Bioluminescence is the production and emission of light by a living organism. It is a form of chemiluminescence. In a general sense, the principal chemical reaction in bioluminescence involves some light-emitting molecule and an enzyme, generally called the luciferin and the luciferase, respectively.
In truth, bioluminescence is everywhere on earth, especially in the oceans, from the depths where no sunlight penetrates to the surface, where it powers photosynthesis. Emission of light is a function that was invented, reinvented for different reasons, with different chemistries and in different species, and perhaps lost countless times during evolution. There is no way to tell.
On a tree of life seen above, the scattered red dots make this point. Many mushrooms are bioluminescent, but no plants; many insects emit light, but no spiders. Among vertebrates, bioluminescence is found abundantly in fish, but not in frogs, salamanders, birds, reptiles, or mammals.
Today’s reptiles, birds, and mammals communicate by sounds, odours, touch, and visual signals. Why did so many species fail to acquire the ability to emit light, or to take advantage of a symbiosis with bioluminescent bacteria, for example, as many fish and squid did? That mystery of evolution is not yet cracked.
The emission of visible light requires energy. We know how hot a light bulb must get before emitting light, yet evidently, a firefly does not fry. This is because the mechanisms of light production in the Firefly and in the light bulb are different. The electricity passing through the bulb’s filament heats it, and this thermal energy is then radiated as light.
Within the lantern of the firefly, a biochemical reaction is the source of the emission. A specific molecule is generated in a high energy state, out of thermal equilibrium with its surrounding; this “excited” molecule immediately radiates its surplus energy as light, usually within a nanosecond, and very little heat is produced.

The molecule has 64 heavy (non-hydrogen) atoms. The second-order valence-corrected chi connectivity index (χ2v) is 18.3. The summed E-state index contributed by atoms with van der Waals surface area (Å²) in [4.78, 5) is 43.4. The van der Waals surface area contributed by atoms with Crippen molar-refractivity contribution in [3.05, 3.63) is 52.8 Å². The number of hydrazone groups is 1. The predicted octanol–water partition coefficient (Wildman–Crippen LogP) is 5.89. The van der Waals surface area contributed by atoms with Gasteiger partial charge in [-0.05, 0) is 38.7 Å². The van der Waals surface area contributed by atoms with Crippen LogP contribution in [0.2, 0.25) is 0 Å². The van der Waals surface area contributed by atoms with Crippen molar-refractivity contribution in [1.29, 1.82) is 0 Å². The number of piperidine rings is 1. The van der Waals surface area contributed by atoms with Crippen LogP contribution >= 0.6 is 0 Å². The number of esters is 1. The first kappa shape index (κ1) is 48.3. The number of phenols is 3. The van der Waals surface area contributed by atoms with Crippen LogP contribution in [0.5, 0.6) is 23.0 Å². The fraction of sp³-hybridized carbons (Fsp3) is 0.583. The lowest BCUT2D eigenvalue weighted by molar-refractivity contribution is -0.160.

Bioluminescence is of great interest because, despite its being part of complex biological systems, the light itself results from a single, very specific step in a biochemical reaction. All bioluminescence is without exception reactions of oxygen (O2) with molecules specific to a group of organisms, catalysed by specific enzymes. All involve the production of transient peroxides, where the O—O bond between the oxygen atoms is weak and easily broken. It is the energy released by this type of reaction that brings a product to an “excited state,” from which the photons of bioluminescence are emitted when the product falls back to its lower, “ground state” level.
What makes bioluminescence so fascinating is that diversity is found at all levels, from the organisms themselves and the use they make of the light they emit—defence, offence, communication, propagation —to the anatomy of the light organs and the biochemical reactions ultimately emitting the light as photons
Bioluminescent organisms living in the oceans far outnumber their terrestrial counterparts, which, to be sure, are restricted to a space on earth only some one-hundredth of that of the oceans’ volume. Moreover, and remarkably so, luminous organisms are essentially absent in fresh water, and a fully satisfactory explanation for this has never been found.
In oceans that can be miles deep, sunlight penetrates significantly only about 200 meters below the surface and becomes increasingly blue with depth. It is in the top layer of the ocean, where photosynthesis is at work and life is abundant, that many of the marine bioluminescent creatures live.